Military and Commercial
international flights routinely guard 121.5mhz AM and can be useful in an emergency because they have truly huge lines of sight at Flight Level 350 (~35,000 feet). Effectively a very high radio
I've also thought a lot about the 'what if someone goes overboard' scenario. At night, I think a strobe light is far more useful than an EPIRB, even the new 400mhz sat EPIRBS only reduce the search area to around 5km CEP, though that's a major improvement. I don't think it would be at all practical for a cruising couple to RDF the position of someone overboard.
Consider that the person still on board has to handle the boat and visually search for the person in the water
. Picture doing that and trying to turn dials and such to get a bearing on a transmitter in the water. Not easy at best and I'd say impractical.
A simple strobe light attached to your lifejacket would be great at night, a smoke flare or two during the day and a simple canned air powered foghorn would be great as well. All low tech and don't require you to be inside trying to read an S meter or a bearing instead of driving the boat.
I'm going to look into making something small and automated that will do something like it. There are plenty of matchbox or smaller sized GPS
units around. Sounds silly, but you could attach, say, a waterproofed 'mouse' gps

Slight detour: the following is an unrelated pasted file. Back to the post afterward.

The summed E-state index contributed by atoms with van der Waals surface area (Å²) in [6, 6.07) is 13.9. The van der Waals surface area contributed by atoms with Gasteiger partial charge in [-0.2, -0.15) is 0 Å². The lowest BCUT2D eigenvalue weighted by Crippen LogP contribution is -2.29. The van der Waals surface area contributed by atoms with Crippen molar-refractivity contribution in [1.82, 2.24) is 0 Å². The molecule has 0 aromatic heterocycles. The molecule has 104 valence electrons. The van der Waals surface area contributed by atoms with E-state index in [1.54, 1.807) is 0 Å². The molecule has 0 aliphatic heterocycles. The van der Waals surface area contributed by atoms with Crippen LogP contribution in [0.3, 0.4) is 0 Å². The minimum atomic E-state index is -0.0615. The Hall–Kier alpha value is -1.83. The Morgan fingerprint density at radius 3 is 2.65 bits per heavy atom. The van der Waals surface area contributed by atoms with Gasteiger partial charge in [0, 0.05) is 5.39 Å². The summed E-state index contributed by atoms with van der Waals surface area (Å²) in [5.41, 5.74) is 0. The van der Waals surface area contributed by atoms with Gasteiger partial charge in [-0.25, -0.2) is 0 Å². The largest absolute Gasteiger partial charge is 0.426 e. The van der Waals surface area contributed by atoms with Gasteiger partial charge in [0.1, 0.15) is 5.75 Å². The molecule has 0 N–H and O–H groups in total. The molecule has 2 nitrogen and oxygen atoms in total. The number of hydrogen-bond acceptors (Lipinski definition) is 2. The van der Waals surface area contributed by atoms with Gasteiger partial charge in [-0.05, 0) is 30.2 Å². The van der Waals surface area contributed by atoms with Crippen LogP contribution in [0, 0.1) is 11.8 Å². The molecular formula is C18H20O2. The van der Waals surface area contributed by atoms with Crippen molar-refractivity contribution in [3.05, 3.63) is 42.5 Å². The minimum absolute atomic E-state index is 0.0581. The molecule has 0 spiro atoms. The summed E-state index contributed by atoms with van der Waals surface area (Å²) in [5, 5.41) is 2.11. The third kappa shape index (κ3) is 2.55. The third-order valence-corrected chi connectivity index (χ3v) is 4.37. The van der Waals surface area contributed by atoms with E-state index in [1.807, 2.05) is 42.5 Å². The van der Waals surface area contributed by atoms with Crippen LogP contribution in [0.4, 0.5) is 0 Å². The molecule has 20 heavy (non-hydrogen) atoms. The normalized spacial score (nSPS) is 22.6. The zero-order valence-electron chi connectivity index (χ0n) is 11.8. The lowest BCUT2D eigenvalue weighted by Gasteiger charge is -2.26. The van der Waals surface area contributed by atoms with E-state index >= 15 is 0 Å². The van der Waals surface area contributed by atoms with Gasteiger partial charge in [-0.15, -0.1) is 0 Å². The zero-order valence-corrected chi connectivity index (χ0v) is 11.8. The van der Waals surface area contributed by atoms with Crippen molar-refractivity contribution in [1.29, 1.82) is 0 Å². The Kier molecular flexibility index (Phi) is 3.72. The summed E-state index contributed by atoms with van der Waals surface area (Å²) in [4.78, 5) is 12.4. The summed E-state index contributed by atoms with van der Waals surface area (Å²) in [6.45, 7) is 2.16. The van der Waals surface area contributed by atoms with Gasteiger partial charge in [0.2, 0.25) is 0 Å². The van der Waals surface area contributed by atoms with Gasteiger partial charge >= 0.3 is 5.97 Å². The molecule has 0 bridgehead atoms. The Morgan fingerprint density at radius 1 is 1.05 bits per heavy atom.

with a serial
output to something like a TinyTracker APRS gizmo, and a small transmitter, say, 250mw or so in something like the 400mhz ISM band to a headband or the top of the PFD
. Range of about a click most likely. If you want to be tricky, perhaps make it water activated. Some APRS software
and you are in business. The person in the water would show up as an APRS position on a 'radar' display and it would be fairly simple to go almost directly to them, without having to do any fiddling with DF (which is not as easy as it appears).
You could do it with DSC
but AX25 1200bps packet is relatively simple to generate, a crappy old scanner with nothing more than a line out from the headphone to the soundcard on a computer (or an old TNC if you can find one). At it's simplest level, a TNC connected to a serial
port with Winterm will display the received APRS packets as text, with the position, punch it into the GPS or chartplotter
There would be issues, the GPS and and the TX antenna need to be out of the water. So does the person's head
, so somewhere on the upper body or head for those bits. Probably not that hard. Waterproof the whole thing. There may be commercial
things out there smaller and better engineered and already waterproof, but not everyone can afford commercial equipment with big price
tags aimed at the oh so wealthy cruisers of the world (lol).